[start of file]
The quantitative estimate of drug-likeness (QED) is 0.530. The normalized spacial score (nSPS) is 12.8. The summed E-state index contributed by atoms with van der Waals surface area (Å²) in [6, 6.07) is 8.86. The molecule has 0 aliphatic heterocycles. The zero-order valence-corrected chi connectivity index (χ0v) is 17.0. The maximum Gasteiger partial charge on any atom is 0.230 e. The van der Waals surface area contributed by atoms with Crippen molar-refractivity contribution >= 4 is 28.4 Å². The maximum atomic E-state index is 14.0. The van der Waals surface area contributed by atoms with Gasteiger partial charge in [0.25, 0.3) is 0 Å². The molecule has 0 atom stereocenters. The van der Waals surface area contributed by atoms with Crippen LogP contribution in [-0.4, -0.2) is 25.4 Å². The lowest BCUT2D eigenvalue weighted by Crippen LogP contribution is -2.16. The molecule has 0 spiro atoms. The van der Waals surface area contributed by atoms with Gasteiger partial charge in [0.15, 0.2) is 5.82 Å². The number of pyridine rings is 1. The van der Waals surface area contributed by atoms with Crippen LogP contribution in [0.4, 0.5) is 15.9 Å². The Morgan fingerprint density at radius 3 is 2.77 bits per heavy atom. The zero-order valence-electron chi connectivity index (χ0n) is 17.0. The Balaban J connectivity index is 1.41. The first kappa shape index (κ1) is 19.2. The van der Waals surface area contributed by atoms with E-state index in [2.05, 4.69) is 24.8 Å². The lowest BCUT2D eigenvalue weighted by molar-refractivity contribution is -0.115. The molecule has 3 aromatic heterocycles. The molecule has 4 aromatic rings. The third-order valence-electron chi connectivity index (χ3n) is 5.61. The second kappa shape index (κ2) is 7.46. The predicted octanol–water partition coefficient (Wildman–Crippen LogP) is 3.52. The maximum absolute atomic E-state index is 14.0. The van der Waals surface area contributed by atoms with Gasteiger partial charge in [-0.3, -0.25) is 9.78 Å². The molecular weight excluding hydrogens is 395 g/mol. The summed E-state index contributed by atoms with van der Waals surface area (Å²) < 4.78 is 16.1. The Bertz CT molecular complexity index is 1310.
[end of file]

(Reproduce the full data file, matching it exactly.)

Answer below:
The quantitative estimate of drug-likeness (QED) is 0.530. The normalized spacial score (nSPS) is 12.8. The summed E-state index contributed by atoms with van der Waals surface area (Å²) in [6, 6.07) is 8.86. The molecule has 0 aliphatic heterocycles. The zero-order valence-corrected chi connectivity index (χ0v) is 17.0. The maximum Gasteiger partial charge on any atom is 0.230 e. The van der Waals surface area contributed by atoms with Crippen molar-refractivity contribution >= 4 is 28.4 Å². The maximum atomic E-state index is 14.0. The van der Waals surface area contributed by atoms with Gasteiger partial charge in [0.25, 0.3) is 0 Å². The molecule has 0 atom stereocenters. The van der Waals surface area contributed by atoms with Crippen LogP contribution in [-0.4, -0.2) is 25.4 Å². The lowest BCUT2D eigenvalue weighted by Crippen LogP contribution is -2.16. The molecule has 0 spiro atoms. The van der Waals surface area contributed by atoms with Gasteiger partial charge in [0.15, 0.2) is 5.82 Å². The number of pyridine rings is 1. The van der Waals surface area contributed by atoms with Crippen LogP contribution in [0.4, 0.5) is 15.9 Å². The Morgan fingerprint density at radius 3 is 2.77 bits per heavy atom. The zero-order valence-electron chi connectivity index (χ0n) is 17.0. The Balaban J connectivity index is 1.41. The first kappa shape index (κ1) is 19.2. The van der Waals surface area contributed by atoms with E-state index in [2.05, 4.69) is 24.8 Å². The lowest BCUT2D eigenvalue weighted by molar-refractivity contribution is -0.115. The molecule has 3 aromatic heterocycles. The molecule has 4 aromatic rings. The third-order valence-electron chi connectivity index (χ3n) is 5.61. The second kappa shape index (κ2) is 7.46. The predicted octanol–water partition coefficient (Wildman–Crippen LogP) is 3.52. The maximum absolute atomic E-state index is 14.0. The van der Waals surface area contributed by atoms with Gasteiger partial charge in [-0.3, -0.25) is 9.78 Å². The molecular weight excluding hydrogens is 395 g/mol. The summed E-state index contributed by atoms with van der Waals surface area (Å²) < 4.78 is 16.1. The Bertz CT molecular complexity index is 1310.